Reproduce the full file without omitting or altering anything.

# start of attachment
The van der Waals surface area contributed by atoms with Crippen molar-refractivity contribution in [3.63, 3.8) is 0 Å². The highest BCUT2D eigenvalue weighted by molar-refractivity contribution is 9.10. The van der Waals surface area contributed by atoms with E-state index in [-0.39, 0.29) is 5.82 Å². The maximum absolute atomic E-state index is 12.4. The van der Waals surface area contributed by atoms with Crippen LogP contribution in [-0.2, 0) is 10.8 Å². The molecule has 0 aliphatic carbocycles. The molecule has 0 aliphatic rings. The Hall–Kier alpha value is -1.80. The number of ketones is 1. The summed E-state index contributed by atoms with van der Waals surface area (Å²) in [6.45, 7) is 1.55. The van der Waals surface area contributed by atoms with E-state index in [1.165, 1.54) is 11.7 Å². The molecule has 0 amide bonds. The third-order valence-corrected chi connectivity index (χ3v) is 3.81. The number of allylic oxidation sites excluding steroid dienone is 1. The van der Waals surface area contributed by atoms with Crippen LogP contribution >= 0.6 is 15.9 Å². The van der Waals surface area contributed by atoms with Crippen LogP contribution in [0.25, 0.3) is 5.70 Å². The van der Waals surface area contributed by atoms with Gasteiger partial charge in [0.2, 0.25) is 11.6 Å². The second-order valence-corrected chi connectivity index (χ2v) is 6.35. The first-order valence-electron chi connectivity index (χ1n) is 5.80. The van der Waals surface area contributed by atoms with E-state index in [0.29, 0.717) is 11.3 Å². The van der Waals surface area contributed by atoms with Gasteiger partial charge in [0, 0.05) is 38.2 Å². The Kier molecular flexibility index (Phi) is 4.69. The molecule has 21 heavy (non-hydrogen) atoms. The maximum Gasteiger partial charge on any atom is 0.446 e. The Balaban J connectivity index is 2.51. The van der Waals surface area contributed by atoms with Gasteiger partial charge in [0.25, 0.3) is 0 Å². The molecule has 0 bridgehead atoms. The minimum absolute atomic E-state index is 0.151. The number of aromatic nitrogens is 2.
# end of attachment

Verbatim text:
The van der Waals surface area contributed by atoms with Crippen molar-refractivity contribution in [3.63, 3.8) is 0 Å². The highest BCUT2D eigenvalue weighted by molar-refractivity contribution is 9.10. The van der Waals surface area contributed by atoms with E-state index in [-0.39, 0.29) is 5.82 Å². The maximum absolute atomic E-state index is 12.4. The van der Waals surface area contributed by atoms with Crippen LogP contribution in [-0.2, 0) is 10.8 Å². The molecule has 0 aliphatic carbocycles. The molecule has 0 aliphatic rings. The Hall–Kier alpha value is -1.80. The number of ketones is 1. The summed E-state index contributed by atoms with van der Waals surface area (Å²) in [6.45, 7) is 1.55. The van der Waals surface area contributed by atoms with E-state index in [1.165, 1.54) is 11.7 Å². The molecule has 0 amide bonds. The third-order valence-corrected chi connectivity index (χ3v) is 3.81. The number of allylic oxidation sites excluding steroid dienone is 1. The van der Waals surface area contributed by atoms with Crippen LogP contribution >= 0.6 is 15.9 Å². The van der Waals surface area contributed by atoms with Crippen LogP contribution in [0.25, 0.3) is 5.70 Å². The van der Waals surface area contributed by atoms with Gasteiger partial charge in [0.2, 0.25) is 11.6 Å². The second-order valence-corrected chi connectivity index (χ2v) is 6.35. The first-order valence-electron chi connectivity index (χ1n) is 5.80. The van der Waals surface area contributed by atoms with E-state index in [0.29, 0.717) is 11.3 Å². The van der Waals surface area contributed by atoms with Gasteiger partial charge in [0, 0.05) is 38.2 Å². The Kier molecular flexibility index (Phi) is 4.69. The molecule has 21 heavy (non-hydrogen) atoms. The maximum Gasteiger partial charge on any atom is 0.446 e. The Balaban J connectivity index is 2.51. The van der Waals surface area contributed by atoms with Gasteiger partial charge in [0.25, 0.3) is 0 Å². The molecule has 0 bridgehead atoms. The minimum absolute atomic E-state index is 0.151. The number of aromatic nitrogens is 2.